The word democracy comes from the Greek demos, the people, and kratia, power. In its most fundamental of meanings democracy is the power of the people. In a very real way, protests, and especially protests such as those that took place in Puerto Rico in the summer of 2019, where the people speak en masse and with a unified voice is truly the only exercise in democracy, in people power, that we have available. So, it would seem that in Puerto Rico, which has only ever existed as a colony, it is only in these moments that we can speak of true democracy.
Nevertheless, the notion of democracy has historically animated much political fervor in Puerto Rico and the island has a long and convoluted relationship with the concept. Puerto Rico’s current political status, Estado Libre Asociado (ELA or Commonwealth of Puerto Rico) was created in 1952 in order to reconfigure the island’s traditional and extractive colonial relationship with the United States. At the time of its creation the new status appeared to offer islanders local autonomy or local sovereignty and effectively an island-level democracy though still within the structures of federal power. Islanders were able to elect their own local government, create their own local laws and pursue a local democracy. However, over the sixty years since the creation of the ELA, the federal government has oft claimed jurisdiction over arguably local functions and slowly chipped away at Puerto Rico’s local democracy.
June 2016: The Deathof the Estado Libre Asociado
In 2016, Congress and the US Supreme Court took a sledgehammer to what remained of Puerto Rico’s local democracy and effectively reaffirmed the island’s previous, colonial subordination. On June 9, the Supreme Court decided the case of Puerto Rico v. Sanchez Valle, which wasa dispute in criminal law about double jeopardy.[i]Sanchez Valle was arrested for illegally selling a gun to an undercover police officer and was charged with violating the Puerto Rico Arms Trafficking Act. While awaiting trial the federal government brought charges for the same violations under federal gun trafficking statutes. Sanchez Valle pled guilty to the federal charges and then moved to have the island’s charges dismissed under the theory of double jeopardy. The government of Puerto Rico appealed arguing that while usually the Double Jeopardy clause of the 5th Amendment prohibits more than one prosecution for the same offence, the Dual Sovereign exception, which allows for a single action to result in two prosecutions if the action violates the laws of two separate sovereigns, applied in the case. The Supreme Court in Sanchez Valle was thus asked to determine if Puerto Rico was a separate sovereign for purposes of the DualSovereign exception of the 5th Amendment.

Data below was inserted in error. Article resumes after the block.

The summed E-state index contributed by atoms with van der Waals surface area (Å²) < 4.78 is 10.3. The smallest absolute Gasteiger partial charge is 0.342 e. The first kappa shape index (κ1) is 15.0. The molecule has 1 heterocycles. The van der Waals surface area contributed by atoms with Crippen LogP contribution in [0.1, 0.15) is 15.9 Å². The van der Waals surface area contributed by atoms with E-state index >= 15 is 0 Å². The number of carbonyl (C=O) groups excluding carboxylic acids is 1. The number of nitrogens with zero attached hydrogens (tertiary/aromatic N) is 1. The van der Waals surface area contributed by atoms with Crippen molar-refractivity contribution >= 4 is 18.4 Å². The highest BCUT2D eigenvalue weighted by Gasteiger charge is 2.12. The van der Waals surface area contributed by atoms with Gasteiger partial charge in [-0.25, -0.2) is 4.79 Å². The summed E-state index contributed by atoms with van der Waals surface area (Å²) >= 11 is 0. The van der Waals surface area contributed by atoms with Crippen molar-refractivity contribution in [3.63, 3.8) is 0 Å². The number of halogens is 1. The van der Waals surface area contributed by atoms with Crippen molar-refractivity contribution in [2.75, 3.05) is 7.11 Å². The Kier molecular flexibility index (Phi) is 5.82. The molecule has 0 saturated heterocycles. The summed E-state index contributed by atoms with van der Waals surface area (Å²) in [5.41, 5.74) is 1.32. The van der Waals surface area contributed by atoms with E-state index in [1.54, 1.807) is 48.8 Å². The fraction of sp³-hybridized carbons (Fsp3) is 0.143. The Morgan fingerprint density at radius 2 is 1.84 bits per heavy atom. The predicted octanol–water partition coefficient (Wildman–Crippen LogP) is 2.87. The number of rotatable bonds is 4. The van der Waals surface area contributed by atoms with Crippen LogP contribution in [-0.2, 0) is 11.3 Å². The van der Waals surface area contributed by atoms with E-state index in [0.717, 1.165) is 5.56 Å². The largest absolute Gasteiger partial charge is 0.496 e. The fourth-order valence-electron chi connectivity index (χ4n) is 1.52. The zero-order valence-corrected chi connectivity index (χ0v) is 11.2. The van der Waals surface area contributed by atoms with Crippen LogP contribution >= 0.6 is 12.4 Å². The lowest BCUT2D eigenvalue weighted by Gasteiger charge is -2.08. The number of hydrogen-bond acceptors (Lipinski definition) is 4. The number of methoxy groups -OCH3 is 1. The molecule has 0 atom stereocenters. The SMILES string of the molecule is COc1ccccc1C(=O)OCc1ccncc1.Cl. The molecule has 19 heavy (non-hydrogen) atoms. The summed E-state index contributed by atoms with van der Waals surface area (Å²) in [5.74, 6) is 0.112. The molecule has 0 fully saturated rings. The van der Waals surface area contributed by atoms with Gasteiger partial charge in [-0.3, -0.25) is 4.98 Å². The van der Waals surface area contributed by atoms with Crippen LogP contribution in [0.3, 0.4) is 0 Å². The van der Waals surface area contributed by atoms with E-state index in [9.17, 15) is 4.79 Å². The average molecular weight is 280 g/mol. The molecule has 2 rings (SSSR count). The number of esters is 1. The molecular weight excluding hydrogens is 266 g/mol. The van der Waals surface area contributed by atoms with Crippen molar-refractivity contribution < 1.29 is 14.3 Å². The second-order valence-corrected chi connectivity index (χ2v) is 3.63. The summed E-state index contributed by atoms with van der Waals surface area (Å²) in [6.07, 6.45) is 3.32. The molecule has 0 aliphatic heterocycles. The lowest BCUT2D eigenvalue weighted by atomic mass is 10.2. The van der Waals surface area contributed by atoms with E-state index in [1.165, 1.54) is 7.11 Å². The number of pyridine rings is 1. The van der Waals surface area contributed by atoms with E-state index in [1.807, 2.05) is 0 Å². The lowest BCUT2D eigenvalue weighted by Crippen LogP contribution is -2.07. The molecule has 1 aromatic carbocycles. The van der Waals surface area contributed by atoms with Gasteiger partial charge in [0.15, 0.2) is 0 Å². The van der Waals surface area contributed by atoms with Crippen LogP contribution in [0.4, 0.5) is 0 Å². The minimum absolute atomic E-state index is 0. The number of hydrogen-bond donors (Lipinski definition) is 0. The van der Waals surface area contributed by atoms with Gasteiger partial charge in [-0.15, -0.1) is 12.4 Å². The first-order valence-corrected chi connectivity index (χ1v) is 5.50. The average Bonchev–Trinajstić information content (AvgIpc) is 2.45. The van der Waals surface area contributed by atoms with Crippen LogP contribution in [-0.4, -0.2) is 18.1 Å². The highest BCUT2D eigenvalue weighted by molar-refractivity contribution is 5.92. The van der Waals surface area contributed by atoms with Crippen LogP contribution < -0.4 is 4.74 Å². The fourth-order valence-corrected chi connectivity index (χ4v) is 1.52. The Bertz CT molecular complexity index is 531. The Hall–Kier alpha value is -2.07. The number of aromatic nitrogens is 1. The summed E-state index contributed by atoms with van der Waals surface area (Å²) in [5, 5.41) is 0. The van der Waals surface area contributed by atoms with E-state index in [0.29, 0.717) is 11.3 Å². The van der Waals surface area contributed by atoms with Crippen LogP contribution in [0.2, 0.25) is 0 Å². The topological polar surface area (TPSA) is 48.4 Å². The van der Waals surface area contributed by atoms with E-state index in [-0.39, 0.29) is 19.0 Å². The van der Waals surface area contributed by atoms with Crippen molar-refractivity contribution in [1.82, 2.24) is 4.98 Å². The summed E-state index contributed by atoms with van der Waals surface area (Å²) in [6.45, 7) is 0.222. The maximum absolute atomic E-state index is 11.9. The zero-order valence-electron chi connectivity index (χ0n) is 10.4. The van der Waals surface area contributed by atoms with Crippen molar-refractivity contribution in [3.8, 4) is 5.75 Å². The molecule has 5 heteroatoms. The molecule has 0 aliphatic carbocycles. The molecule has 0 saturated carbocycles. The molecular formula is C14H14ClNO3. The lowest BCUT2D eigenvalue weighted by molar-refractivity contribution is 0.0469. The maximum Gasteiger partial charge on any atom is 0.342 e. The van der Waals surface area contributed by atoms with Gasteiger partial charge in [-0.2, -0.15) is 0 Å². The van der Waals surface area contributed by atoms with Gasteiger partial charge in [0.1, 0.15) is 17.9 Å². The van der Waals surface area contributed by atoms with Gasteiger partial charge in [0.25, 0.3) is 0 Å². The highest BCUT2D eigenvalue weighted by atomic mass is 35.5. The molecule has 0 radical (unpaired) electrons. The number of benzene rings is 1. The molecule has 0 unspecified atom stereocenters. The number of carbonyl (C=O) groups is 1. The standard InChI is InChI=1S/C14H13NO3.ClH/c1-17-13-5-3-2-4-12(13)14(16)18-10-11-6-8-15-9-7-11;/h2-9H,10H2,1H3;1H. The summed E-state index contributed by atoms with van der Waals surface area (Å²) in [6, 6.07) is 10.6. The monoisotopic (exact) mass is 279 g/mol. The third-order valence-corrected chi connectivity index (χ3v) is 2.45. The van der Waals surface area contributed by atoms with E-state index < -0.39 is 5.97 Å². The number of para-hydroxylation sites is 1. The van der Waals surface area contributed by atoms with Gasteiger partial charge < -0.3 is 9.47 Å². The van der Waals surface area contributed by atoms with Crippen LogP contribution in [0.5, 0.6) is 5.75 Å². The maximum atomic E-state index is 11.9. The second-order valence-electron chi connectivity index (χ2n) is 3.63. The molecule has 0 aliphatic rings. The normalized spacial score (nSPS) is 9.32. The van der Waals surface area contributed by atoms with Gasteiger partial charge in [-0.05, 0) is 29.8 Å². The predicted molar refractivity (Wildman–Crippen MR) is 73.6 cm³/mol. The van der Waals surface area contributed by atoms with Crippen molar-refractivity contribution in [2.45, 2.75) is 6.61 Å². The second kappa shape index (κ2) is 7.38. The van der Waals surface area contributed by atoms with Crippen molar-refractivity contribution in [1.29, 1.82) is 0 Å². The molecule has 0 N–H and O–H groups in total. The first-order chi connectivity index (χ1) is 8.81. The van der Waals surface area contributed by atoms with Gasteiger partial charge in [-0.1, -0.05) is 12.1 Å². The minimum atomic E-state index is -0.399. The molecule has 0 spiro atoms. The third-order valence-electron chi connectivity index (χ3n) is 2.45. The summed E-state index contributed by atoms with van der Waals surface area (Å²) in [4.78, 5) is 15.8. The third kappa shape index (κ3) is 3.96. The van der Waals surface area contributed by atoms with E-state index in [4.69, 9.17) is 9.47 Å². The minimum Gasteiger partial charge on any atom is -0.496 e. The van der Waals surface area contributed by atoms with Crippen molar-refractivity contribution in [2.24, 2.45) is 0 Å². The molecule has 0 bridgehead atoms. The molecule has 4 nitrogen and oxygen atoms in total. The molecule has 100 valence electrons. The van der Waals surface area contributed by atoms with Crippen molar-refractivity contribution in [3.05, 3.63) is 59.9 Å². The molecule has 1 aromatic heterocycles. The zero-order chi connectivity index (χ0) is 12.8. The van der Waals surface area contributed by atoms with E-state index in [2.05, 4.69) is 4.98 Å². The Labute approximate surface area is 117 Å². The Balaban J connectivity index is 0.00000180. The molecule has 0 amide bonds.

Duringthe oral arguments, the justices were demonstrably flummoxed by what to do with Puerto Rico. They were clearly uncomfortable with the island’s argument that the creation of the Commonwealth and the island’s adoption of a Constitution had endowed it with some sort of sovereignty. Likewise, they did not want to explicitly reaffirm the island’s lack of autonomy and its colonial status. A demonstrably frustrated Justice Steven Breyer asked Puerto Rico’s attorney:
Well, what is it? That is, look. If we simply write an opinion and it says, Puerto Rico is sovereign, that has enormous implications…The insular cases are totally changed in their applications…The political implications, I'll just stay away from. On the other hand, if we write an opinion that says it's just a territory, that has tremendous implications…How did we tell the UN it wasn't a colony? Why are we not reporting on this colony every year? So either way, between those two, the implications in law and in politics and everything else are overwhelming.[ii]
In this statement, Breyer encapsulates the difficulty the Court faced in Sanchez Valle, a seemingly straightforward case about criminal prosecution. The Court did not want to overturn its 1901 decision of Downes v. Bidwell, the most important of the infamous Insular Cases.[iii] That case created the category of unincorporated territory and established Congress’ plenary power over the island. It also stated that Puerto Rico would remain unincorporated and thus outside of the US body politic and its laws, until such time as Congress saw fit to change that status. Of course, the lawyers for Puerto Rico argued that this is exactly what had taken place in 1952 when Congress created the ELA and allowed Puerto Rico to adopt its own Constitution.